The court rejected Rohrig's fourth ground, finding that Gambaro's position was arguable as the portion of the adjudicated amounts paid to Rohrig that Gambaro claimed as an overpayment could be treated separately to the consideration payable under the contract. On Gambaro's case, the payments were not made in exchange for Rohrig's performance of the obligations under the contract, so there was no consideration. Chief Justice Holmes noted that a failure of consideration could extend to a "payment for a purpose which has failed as, for example, where … a contemplated state of affairs has disappeared." Applying this reasoning to the facts, she considered that the state of affairs under which the overpayment was made (being the statutory obligation under Qld SOP Act to make the payment), had arguably disappeared to allow the actual contractual entitlement to be determined, resulting in an absence of consideration for the overpayment.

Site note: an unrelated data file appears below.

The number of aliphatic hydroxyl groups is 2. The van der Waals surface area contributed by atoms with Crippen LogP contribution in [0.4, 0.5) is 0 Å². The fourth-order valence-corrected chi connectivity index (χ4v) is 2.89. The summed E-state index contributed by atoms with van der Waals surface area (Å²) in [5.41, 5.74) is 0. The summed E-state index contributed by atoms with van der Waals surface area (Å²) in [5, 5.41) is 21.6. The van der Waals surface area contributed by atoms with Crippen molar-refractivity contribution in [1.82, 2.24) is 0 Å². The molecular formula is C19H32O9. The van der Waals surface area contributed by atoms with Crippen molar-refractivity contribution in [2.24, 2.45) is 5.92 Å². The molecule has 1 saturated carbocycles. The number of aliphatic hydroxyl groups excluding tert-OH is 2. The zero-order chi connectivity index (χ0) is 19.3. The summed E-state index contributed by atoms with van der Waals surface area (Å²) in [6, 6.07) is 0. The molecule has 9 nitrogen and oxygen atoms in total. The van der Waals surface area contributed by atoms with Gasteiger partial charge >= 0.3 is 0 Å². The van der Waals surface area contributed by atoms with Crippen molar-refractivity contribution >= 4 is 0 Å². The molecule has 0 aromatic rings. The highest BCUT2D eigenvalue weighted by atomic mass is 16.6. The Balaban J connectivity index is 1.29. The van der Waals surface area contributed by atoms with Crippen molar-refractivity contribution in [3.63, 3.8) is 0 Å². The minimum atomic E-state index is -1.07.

Chief Justice Holmes ordered parts of Gambaro's pleadings to be struck out, with leave to re-plead.

The Adjudicator may be wrong, but that doesn't mean you are right to appeal

Justice McDougall restates the dos and don’ts of appealing an adjudication in "yet another dispute over a determination of an adjudicator".

In Southern Cross Engineering v Steve Magill Earthmoving [2018] NSWSC 1027, Southern Cross relied upon SSC Plenty Road Pty Ltd v Construction Engineering (Aust) Pty Ltd [2015] VSC 631 (in which Justice Vickery sets out in detail how an adjudicator should assess a payment claim) as the basis for submitting that the adjudicator had erred in his reasons.